Five frequently asked questions about permissioned chains

I was recently asked by someone: what are short arguments as to why permissioned blockchains are preferable than public ones for regulated financial services companies?

There are multiple reasons why permissioned blockchain are currently more appropriate than public ones specifically for regulated financial companies:
  1. Governance: public blockchains are designed around being censorship-resistant which makes the ability to change, enhance or upgrade the network difficult to do (e.g., as shown by the current block size debate).  “An Act of Congress” is the inside joke on how difficult it is supposed to be to make major changes to fully decentralized blockchains.  In contrast, permissioned chains are usually built with a known, agreed upon governance structure with explicit decision making processes.  One trade-off comes with reduced censorship-resistance.  See Appendix A for more.
  2. Most public blockchains were intentionally not designed around the needs of regulated financial institutions, quite the contrary: many were designed with the goal of circumventing institutions and regulatory bodies.  As a consequence, they likely cannot in their current form fulfill the functional and non-functional requirements that large regulated financial institutions need in order to operate.  And in order to modify an existing public blockchain to do so, you typically end up breaking their core utility (censorship resistance)
  3. Financial institutions need to know who they are dealing with, who their counterparties, customers and staff members are.  As a result, architects building systems for financial institutions have a different set of design assumptions than those programmers designing public blockchains.  In short: participation and validation on a permissioned blockchain involves known, trusted parties that are legally obligated to perform certain tasks.  In contrast, participation and validation on public blockchains is assumed to involve, unknown and untrusted parties hence the reason for proof-of-work.  If financial institutions are already working with trusted parties, then design features found in public blockchains — like proof-of-work — effectively are very expensive dice rolling machines, they provide no real utility other than to generate random numbers.  And to compound this issue, due to AML / KYC / KYCC regulations for financial institutions in many countries, payment service providers (which effectively what “mining pools” are) potentially requires KYC of the mining pool.  If you know the identities of all the pools then you are no longer operating an unknown network, the design assumptions change.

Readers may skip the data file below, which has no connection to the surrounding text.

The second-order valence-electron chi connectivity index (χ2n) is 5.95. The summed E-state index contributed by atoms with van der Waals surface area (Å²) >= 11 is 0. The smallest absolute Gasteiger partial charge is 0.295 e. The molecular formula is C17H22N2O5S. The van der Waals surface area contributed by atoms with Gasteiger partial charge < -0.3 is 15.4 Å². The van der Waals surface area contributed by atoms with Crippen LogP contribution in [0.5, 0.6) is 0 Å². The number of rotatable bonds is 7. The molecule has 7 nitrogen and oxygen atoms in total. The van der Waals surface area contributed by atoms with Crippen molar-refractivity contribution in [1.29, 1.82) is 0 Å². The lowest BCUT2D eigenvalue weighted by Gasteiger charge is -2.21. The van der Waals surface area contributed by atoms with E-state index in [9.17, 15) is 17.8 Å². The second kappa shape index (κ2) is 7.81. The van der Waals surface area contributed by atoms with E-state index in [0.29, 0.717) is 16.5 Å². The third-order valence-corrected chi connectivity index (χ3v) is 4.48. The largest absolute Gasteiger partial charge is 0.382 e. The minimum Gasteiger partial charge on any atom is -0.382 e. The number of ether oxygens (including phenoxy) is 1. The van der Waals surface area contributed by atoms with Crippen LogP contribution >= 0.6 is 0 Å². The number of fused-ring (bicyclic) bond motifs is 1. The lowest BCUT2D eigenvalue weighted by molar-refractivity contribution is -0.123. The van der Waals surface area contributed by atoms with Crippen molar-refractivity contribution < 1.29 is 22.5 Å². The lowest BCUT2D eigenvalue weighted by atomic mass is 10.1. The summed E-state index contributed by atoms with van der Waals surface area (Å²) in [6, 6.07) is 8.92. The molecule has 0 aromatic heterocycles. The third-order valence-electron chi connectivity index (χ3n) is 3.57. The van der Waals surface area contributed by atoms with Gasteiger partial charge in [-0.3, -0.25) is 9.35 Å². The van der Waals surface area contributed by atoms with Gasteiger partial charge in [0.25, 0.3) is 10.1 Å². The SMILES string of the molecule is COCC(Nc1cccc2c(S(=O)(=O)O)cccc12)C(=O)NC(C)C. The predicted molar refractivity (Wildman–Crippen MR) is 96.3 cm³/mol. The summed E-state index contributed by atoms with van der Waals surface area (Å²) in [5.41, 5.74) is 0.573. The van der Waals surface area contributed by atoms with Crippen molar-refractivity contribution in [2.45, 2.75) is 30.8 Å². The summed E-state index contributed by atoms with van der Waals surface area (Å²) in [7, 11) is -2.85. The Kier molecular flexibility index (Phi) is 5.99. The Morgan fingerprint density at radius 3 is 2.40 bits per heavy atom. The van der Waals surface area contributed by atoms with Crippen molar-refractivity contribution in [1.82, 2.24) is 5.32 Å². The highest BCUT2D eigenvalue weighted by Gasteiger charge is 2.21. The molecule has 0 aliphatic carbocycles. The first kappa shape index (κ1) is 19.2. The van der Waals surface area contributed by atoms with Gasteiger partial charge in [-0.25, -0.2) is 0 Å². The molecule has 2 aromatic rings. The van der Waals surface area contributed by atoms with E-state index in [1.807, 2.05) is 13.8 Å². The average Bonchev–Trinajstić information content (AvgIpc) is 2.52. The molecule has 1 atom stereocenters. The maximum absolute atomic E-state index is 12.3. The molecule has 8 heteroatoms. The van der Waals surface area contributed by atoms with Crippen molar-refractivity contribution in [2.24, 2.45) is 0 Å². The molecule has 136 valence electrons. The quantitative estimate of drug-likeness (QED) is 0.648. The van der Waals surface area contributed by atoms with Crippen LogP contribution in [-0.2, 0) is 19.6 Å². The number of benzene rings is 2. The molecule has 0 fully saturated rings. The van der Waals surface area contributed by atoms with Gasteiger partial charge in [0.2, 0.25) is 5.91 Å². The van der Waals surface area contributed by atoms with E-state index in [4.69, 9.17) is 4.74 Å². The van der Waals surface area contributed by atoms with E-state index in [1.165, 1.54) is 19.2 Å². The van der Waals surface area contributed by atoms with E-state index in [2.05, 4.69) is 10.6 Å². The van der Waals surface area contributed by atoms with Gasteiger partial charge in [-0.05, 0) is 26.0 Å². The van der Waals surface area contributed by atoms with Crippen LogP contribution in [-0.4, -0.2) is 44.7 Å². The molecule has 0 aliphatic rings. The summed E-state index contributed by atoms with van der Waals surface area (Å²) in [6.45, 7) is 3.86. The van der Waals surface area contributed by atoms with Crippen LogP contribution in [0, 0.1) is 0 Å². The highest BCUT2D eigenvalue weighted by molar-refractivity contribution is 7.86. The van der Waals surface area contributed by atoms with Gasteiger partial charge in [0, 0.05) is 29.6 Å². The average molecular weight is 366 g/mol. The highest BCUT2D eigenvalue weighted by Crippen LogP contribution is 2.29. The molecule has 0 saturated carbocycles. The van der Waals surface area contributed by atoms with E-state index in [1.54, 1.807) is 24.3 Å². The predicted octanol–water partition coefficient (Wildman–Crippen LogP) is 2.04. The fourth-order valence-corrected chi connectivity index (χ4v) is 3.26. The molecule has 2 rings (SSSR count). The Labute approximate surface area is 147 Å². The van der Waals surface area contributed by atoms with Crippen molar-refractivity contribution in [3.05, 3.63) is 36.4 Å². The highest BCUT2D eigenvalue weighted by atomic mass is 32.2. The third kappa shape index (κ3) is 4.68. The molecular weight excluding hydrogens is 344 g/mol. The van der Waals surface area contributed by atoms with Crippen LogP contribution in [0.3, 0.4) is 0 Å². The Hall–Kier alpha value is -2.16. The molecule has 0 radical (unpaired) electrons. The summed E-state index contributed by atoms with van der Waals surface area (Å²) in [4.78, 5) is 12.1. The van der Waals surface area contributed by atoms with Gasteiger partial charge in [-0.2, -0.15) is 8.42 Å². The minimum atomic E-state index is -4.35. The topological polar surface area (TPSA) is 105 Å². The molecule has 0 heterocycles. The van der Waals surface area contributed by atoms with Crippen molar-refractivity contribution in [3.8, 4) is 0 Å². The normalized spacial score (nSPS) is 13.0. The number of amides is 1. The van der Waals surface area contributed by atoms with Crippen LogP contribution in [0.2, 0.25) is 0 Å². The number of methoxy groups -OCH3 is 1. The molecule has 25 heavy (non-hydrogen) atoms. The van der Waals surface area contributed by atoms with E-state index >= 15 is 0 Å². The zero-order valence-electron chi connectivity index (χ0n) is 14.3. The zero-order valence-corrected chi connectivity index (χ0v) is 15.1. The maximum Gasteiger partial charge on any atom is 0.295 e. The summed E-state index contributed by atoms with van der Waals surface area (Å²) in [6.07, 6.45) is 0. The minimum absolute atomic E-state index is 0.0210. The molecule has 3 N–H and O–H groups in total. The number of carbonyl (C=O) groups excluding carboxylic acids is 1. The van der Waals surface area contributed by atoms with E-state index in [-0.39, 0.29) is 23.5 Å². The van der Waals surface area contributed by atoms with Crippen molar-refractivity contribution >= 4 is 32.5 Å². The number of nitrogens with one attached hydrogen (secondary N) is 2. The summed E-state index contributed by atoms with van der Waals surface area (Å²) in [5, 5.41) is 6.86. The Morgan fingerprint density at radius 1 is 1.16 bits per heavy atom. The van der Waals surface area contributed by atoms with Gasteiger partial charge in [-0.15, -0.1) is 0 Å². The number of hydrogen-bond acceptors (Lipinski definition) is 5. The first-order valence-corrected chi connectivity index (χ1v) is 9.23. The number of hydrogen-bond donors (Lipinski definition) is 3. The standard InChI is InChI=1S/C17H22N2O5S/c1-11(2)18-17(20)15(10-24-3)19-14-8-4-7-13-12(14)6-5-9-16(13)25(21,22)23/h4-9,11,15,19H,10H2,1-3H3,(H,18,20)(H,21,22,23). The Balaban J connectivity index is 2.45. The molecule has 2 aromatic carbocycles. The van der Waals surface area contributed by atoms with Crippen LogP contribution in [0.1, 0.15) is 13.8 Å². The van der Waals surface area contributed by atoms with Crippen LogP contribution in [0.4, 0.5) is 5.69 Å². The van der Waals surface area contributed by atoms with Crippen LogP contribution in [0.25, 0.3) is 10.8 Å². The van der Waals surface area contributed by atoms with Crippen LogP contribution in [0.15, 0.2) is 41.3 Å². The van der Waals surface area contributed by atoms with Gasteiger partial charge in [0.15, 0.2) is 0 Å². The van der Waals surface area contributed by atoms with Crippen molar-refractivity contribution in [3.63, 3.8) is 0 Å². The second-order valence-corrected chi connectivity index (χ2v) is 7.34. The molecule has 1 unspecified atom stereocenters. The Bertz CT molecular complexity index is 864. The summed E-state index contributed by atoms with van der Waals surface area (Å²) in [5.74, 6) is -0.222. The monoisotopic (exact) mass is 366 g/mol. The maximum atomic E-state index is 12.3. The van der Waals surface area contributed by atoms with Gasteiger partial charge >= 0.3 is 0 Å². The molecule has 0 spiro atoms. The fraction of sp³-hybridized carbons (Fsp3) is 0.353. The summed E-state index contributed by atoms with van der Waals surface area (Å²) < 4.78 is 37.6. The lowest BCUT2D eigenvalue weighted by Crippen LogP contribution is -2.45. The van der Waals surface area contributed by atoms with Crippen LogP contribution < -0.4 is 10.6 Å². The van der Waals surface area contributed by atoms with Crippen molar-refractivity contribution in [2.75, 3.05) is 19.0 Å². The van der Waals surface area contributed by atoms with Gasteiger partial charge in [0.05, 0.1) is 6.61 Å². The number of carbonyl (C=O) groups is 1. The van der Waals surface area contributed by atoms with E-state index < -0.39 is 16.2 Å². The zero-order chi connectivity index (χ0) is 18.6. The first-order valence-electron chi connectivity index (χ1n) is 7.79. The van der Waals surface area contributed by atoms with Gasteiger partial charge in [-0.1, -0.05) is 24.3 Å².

4. Who are you going to call when something goes wrong with a transaction?  For instance, in the traditional financial world, institutions and organization create and sign service-level agreements with service providers: contracts with specific guarantees and conditions — along with clauses for when something goes wrong (e.g., customer service reqs).  In a permissioned blockchain ecosystem, this tradition will continue because mistakes will be made and will need to be fixed.  In contrast, when something goes wrong or is broken on a public blockchain, you are probably out of luck unless you know some mining pool operators.
  5. Sustainability.  Because public blockchains are effectively unowned, then you end up recreating a ‘tragedy of the commons’ in which no one wants to pay but everyone wants to use.  We see this with the Bitcoin network, where no one wants to pay (higher) fees to use the network and no one wants to pay developers to enhance the network.  As a consequence, there are now over 100 dead altcoins because their was no incentive to maintain the network — the commons collapsed as it was no long sustainable to operate via charity and altruism.  In contrast, permissioned blockchains are closer to owning private property: a set of stakeholders have a direct incentive to maintain the network through business and commercial incentives.  This is not to say that either Bitcoin or Ethereum will collapse tomorrow, but the longevity of a public blockchain is an open question.

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